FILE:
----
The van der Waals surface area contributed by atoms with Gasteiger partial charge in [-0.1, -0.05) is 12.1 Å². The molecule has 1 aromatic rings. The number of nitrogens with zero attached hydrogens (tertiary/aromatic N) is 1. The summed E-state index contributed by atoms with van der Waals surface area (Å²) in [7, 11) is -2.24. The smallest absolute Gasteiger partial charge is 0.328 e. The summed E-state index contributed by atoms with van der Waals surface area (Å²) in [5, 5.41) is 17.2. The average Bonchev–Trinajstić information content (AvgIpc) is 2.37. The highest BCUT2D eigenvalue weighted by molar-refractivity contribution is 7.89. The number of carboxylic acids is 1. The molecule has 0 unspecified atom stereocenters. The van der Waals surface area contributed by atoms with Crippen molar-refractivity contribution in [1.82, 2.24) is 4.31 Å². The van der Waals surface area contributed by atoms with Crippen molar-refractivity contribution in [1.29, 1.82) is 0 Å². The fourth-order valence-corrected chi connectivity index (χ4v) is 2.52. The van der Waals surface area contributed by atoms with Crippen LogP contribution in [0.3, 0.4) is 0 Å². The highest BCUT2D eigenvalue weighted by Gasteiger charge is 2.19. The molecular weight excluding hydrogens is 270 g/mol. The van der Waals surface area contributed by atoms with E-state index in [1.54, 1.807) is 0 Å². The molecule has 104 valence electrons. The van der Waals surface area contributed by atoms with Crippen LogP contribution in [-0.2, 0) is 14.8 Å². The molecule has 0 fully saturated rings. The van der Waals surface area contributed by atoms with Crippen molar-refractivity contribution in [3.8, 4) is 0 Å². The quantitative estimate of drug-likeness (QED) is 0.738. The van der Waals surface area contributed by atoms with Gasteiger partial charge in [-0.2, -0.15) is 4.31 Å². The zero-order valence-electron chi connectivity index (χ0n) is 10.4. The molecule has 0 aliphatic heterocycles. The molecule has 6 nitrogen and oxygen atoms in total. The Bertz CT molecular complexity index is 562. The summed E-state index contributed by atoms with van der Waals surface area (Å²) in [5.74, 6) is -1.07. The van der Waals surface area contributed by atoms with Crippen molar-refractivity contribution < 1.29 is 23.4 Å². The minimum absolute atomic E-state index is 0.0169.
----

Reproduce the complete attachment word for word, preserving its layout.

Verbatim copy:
The van der Waals surface area contributed by atoms with Gasteiger partial charge in [-0.1, -0.05) is 12.1 Å². The molecule has 1 aromatic rings. The number of nitrogens with zero attached hydrogens (tertiary/aromatic N) is 1. The summed E-state index contributed by atoms with van der Waals surface area (Å²) in [7, 11) is -2.24. The smallest absolute Gasteiger partial charge is 0.328 e. The summed E-state index contributed by atoms with van der Waals surface area (Å²) in [5, 5.41) is 17.2. The average Bonchev–Trinajstić information content (AvgIpc) is 2.37. The highest BCUT2D eigenvalue weighted by molar-refractivity contribution is 7.89. The number of carboxylic acids is 1. The molecule has 0 unspecified atom stereocenters. The van der Waals surface area contributed by atoms with Crippen molar-refractivity contribution in [1.82, 2.24) is 4.31 Å². The van der Waals surface area contributed by atoms with Crippen molar-refractivity contribution in [1.29, 1.82) is 0 Å². The fourth-order valence-corrected chi connectivity index (χ4v) is 2.52. The van der Waals surface area contributed by atoms with Crippen LogP contribution in [0.3, 0.4) is 0 Å². The highest BCUT2D eigenvalue weighted by Gasteiger charge is 2.19. The molecular weight excluding hydrogens is 270 g/mol. The van der Waals surface area contributed by atoms with E-state index in [1.54, 1.807) is 0 Å². The molecule has 104 valence electrons. The van der Waals surface area contributed by atoms with Crippen LogP contribution in [-0.2, 0) is 14.8 Å². The molecule has 0 fully saturated rings. The van der Waals surface area contributed by atoms with Crippen molar-refractivity contribution in [3.8, 4) is 0 Å². The quantitative estimate of drug-likeness (QED) is 0.738. The van der Waals surface area contributed by atoms with Gasteiger partial charge in [-0.2, -0.15) is 4.31 Å². The zero-order valence-electron chi connectivity index (χ0n) is 10.4. The molecule has 0 aliphatic heterocycles. The molecule has 6 nitrogen and oxygen atoms in total. The Bertz CT molecular complexity index is 562. The summed E-state index contributed by atoms with van der Waals surface area (Å²) in [5.74, 6) is -1.07. The van der Waals surface area contributed by atoms with Crippen molar-refractivity contribution < 1.29 is 23.4 Å². The minimum absolute atomic E-state index is 0.0169.